Side A of the record opens with I Spy A Sign, a track sauntering in from the distance with a belligerently wiry guitar groove. As quickly the words and tones GAND? provoke further temptation, thoughts and ears incited by the slow swing of his vocal reflection. With a great gnarly bassline, flames of brass and a pop nurtured catchiness which invades every aspect of its creative and emotional dissonance, the song effortlessly had body and imagination on board, a seventies glam rock hue adding to the warped tapestry of sound.
So This is England follows, its entrance even more unhurried almost ponderous with a rhythmic stroll just as leaden. Yet it too is inherently infectious, its weighty thought and sway swiftly under the skin as a web of sounds and flavours conspire in its emerging incalculable landscape. Ears found a great John Otway-esque essence to the song as vocals joined the resignation fuelled fanfare of the song while The Sweetnessstraight after provokes hints of bands such as Blancemange and Dalek I Love You within its rousing romp yet equally has Residents like darkness and menace to ignite the demons and creative animation of the track further.
From one major favourite moment to another as next up Anxieties Faction Structure springs its disco seeded enterprise into a post punk, cinematic soundtrack honed landscape of doubt and unease. Squirts of brass like electronics caught the imagination with Essential Logic like invention yet as in all tracks any reference we give merely gives a hint to the bodies of sound shaping each song. With its great esurient nagging and moments of graceful warmth not forgetting the webs of irregular temptation, side one is brought to one compelling close.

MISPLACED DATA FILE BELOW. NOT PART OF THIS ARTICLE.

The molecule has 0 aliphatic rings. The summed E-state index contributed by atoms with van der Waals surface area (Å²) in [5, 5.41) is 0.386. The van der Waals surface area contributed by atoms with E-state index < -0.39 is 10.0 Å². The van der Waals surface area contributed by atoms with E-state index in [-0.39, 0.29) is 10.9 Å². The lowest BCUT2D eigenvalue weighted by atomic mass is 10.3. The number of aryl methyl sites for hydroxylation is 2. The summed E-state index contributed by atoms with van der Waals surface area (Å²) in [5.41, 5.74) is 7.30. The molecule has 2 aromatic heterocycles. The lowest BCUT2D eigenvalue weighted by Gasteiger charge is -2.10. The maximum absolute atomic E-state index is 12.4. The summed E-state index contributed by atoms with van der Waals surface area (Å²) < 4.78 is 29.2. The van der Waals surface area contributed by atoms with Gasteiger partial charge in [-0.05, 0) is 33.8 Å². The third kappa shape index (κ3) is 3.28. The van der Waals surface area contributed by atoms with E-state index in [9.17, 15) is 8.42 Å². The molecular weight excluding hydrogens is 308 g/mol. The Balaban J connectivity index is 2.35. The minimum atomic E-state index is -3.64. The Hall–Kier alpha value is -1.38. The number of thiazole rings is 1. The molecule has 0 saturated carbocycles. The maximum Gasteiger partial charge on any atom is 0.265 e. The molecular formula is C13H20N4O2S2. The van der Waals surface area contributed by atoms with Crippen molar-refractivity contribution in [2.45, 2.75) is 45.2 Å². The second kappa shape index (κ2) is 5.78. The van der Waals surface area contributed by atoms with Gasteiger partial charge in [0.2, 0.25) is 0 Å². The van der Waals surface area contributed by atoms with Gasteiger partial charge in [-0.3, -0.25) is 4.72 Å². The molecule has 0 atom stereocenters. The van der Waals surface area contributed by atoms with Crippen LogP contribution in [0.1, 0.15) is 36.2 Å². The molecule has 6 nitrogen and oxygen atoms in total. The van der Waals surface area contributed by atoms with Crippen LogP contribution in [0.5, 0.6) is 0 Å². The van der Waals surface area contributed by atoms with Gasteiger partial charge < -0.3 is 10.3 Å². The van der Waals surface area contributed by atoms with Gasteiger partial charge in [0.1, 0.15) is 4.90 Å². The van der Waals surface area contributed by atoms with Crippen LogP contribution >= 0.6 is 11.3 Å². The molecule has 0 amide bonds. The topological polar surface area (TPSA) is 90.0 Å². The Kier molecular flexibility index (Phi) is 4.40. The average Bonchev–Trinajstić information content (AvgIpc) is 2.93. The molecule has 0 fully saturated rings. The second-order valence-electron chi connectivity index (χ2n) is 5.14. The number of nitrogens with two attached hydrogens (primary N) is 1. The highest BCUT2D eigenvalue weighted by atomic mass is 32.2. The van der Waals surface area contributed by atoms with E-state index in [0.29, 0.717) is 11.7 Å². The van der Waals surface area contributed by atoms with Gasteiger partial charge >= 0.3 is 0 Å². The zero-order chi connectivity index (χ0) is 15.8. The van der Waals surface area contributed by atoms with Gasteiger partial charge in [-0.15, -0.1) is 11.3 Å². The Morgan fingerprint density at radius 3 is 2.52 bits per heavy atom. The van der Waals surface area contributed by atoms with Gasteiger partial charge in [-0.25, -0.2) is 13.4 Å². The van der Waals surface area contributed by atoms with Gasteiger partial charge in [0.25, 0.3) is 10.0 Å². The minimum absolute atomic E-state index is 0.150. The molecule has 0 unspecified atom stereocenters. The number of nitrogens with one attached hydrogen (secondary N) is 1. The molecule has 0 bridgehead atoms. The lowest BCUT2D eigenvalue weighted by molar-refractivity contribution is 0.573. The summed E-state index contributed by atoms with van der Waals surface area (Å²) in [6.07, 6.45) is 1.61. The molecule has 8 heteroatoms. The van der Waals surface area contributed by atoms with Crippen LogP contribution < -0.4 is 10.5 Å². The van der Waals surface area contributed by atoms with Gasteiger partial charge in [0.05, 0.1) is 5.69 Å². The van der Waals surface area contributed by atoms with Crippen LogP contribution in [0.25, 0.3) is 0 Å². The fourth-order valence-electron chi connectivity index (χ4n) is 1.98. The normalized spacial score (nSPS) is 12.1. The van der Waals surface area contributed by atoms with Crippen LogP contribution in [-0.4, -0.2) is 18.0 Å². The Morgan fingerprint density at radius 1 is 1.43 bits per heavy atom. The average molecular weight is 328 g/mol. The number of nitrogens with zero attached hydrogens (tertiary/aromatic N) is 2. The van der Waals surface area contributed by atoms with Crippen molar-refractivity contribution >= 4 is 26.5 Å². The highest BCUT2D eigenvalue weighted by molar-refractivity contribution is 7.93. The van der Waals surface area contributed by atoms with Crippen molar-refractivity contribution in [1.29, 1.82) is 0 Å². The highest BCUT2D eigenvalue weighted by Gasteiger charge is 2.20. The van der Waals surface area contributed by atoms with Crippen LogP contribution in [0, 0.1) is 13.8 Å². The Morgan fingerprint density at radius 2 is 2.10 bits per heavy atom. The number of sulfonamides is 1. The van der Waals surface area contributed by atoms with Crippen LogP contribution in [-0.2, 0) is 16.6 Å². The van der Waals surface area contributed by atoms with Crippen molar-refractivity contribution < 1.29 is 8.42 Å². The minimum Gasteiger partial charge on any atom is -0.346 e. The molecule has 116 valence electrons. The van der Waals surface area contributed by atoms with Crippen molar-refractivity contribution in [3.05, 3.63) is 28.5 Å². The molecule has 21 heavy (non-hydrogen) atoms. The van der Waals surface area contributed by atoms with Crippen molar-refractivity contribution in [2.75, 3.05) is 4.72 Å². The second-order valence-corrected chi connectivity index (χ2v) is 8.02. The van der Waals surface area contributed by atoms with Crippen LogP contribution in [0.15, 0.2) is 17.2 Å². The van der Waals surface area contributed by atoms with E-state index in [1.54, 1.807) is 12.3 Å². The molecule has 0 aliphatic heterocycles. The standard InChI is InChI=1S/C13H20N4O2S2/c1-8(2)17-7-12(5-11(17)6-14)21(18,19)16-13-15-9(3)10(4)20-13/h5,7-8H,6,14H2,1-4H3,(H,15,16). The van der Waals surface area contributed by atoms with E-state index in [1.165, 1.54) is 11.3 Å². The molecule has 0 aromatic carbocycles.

The Faction Structure moniker comes from a David Bowie interview for Mojo Magazine in 2002 about his hugely influential Diamond Dogs LP, a quote reflecting an apocalyptic breath within the world at the time which remains so apt in a time thatBuyin’ Into Fantasy now explores and there is a definite Bowie essence to the album’s title track. The Side B opener is another drawing on that seventies glam rock inspiration, its aberrant funk swing and infestation of rhythm hungry eighties alt-pop quickly proving addictive. At times it plays like a mix of Swell Maps warping Heaven 17, again the multi-varied and uniquely adventurous incitement of the album being escalated.